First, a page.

However, the official and sole legal municipal flag of Lennik is white with a red chevron and three Moor's heads with a red ribbon.
According to Gemeentewapens in België - Vlaanderen en Brussel [w2v02], the flag, adopted on 13 March 1989 by the Municipal Council, is prescribed by a Decree issued on 6 June 1989 by the Executive of Flanders and published on 8 November 1989 in the Belgian official gazette.
The flag is a banner of the municipal arms.
Since the end of 2005, the coat of arms has been replaced by the
municipal logotype on letterhead, envelopes etc., but it remains the
official emblem of the municipality and must appear on the municipal
The blazon of the greater coat of arms is the following:
Argent a chevron gules cantonned by three Moor's heads wreathed of the second. The shield surmounted with an helmet argent crowned with a crown flory or, grilled, collared and edged of the same, quartered and [...] gules, mantled argent and sable. Crest: a demi-lion issuant sable armed and langued gules. Supporters: two lions rampant gardant or armed and langued gules each holding a banner, dexter with the arms [of Lennik] and sinister with a shield quartered 1. and 4. argent three mascles sable a chief gules, 2. and 3. argent a lion sable armed and langued gules.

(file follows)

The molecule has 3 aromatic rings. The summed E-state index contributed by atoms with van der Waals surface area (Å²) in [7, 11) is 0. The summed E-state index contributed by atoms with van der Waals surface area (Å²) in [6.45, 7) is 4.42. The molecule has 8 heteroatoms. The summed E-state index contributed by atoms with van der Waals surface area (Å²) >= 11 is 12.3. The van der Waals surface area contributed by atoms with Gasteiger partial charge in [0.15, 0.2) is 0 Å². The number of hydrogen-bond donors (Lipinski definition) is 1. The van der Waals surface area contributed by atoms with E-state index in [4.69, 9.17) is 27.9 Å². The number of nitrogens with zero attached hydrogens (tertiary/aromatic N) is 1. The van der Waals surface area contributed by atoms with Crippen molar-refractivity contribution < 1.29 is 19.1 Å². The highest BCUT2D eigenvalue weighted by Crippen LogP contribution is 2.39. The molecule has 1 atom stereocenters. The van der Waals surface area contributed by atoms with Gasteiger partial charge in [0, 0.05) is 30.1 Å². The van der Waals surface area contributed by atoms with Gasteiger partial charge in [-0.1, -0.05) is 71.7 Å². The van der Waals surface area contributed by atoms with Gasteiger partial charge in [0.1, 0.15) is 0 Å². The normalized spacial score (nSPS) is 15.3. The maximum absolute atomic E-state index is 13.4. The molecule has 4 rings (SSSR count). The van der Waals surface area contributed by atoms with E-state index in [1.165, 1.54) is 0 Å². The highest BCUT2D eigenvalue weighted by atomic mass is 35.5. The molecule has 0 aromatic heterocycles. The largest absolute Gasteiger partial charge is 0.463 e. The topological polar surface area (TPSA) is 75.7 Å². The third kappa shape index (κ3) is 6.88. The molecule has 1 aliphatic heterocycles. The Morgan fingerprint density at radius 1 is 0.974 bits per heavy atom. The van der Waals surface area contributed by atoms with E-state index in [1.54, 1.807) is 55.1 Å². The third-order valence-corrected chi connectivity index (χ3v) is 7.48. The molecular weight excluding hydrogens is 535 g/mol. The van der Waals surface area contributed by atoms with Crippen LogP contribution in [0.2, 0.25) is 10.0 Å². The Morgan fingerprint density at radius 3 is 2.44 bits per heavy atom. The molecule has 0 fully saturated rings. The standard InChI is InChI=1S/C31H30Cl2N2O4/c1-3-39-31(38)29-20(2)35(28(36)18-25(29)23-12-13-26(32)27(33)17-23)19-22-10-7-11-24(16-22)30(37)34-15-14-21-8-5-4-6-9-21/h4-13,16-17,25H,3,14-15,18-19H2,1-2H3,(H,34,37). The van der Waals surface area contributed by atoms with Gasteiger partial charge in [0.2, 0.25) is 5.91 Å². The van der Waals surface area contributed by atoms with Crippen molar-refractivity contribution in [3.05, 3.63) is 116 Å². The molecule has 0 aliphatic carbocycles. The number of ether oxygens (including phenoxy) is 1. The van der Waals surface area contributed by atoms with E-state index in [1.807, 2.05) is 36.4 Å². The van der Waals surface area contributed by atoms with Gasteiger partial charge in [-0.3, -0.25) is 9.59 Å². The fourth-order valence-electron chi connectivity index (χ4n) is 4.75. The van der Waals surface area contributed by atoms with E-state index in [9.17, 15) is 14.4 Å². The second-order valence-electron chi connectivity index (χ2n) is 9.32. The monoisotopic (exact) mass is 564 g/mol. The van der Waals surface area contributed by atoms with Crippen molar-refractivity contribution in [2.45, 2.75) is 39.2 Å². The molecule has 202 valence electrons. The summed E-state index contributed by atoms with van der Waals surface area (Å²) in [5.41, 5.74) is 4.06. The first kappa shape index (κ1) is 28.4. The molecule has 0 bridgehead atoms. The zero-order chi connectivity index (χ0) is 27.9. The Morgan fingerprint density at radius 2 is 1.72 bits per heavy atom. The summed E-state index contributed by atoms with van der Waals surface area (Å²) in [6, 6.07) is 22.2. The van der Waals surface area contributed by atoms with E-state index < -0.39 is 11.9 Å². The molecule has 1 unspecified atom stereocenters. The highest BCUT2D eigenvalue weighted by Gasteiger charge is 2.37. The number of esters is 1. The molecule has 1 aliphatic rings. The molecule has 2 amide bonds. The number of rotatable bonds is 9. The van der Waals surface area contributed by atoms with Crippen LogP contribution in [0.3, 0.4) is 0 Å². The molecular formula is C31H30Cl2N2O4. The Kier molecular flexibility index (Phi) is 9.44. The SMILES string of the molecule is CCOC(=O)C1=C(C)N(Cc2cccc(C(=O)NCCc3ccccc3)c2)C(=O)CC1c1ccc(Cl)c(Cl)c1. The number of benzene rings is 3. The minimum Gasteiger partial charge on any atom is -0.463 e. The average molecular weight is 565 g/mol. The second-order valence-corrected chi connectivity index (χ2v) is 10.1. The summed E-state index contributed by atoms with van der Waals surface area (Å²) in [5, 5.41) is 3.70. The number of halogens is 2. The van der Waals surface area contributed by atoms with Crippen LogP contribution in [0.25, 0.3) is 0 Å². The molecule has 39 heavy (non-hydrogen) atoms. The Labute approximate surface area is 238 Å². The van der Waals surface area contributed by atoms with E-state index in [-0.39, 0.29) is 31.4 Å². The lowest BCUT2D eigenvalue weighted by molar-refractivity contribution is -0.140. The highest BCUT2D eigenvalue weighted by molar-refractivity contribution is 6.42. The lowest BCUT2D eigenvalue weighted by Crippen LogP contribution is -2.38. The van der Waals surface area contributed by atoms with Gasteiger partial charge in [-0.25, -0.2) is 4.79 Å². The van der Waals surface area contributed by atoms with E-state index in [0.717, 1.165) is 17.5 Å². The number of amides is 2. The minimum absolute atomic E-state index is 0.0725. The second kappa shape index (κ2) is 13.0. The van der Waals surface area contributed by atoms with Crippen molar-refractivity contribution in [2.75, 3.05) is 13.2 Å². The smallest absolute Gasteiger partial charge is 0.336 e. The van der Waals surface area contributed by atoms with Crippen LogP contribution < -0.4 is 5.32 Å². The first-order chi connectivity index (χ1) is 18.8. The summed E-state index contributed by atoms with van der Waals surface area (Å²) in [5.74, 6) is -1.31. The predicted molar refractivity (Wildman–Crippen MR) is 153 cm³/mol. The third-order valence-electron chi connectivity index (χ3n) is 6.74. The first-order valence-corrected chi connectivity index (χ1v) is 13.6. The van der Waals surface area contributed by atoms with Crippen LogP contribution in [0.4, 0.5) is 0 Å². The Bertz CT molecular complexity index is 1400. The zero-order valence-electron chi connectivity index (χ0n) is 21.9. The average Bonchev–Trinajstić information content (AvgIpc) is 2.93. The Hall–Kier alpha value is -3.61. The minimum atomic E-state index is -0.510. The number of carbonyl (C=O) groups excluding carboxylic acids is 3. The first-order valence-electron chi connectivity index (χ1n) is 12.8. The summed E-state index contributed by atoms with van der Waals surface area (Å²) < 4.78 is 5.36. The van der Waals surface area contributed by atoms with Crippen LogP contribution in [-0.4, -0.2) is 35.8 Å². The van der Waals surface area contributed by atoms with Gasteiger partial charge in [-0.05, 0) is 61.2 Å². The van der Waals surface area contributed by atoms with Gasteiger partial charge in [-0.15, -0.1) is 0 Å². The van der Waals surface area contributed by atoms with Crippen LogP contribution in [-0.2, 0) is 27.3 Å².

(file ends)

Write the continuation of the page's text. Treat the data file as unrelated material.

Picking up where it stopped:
Starting in 1683, the Baronny of Gaasbeek was split into different
domains. On 12 February 1689, Jean-Pierre L'Escornet purchased for
84,000 guilders Gaasbeek, Vlezenbeek, Sint-Leureins-Berchem,
Oudenaken, Elingen and the two Lenniks. The next year, he was forced by
money shortage to sell Sint-Kwentins-Leenik and Sint-Martens-Leenik to
Corneille de Man d'Attenrode (1620-1700, made Knight in 1673). In
1691, Corneille de Man adopted a new seal, including his family arms.
In the 18th century, the arms were also represented on the
municipal seal of Lennik.
The arms of the de Man family were granted to the municipality of Sint- Kwentins-Lennik by Royal Decree on 23 March 1948 and subsequently transferred to the new municipality of Lennik in 1976. There is a minor difference in the colour of the headband, argent in the Man arms and changed to gules in the arms of Sint-Kwentins.
Arnaud Leroy, Pascal Vagnat & Ivan Sache, 23 November 2008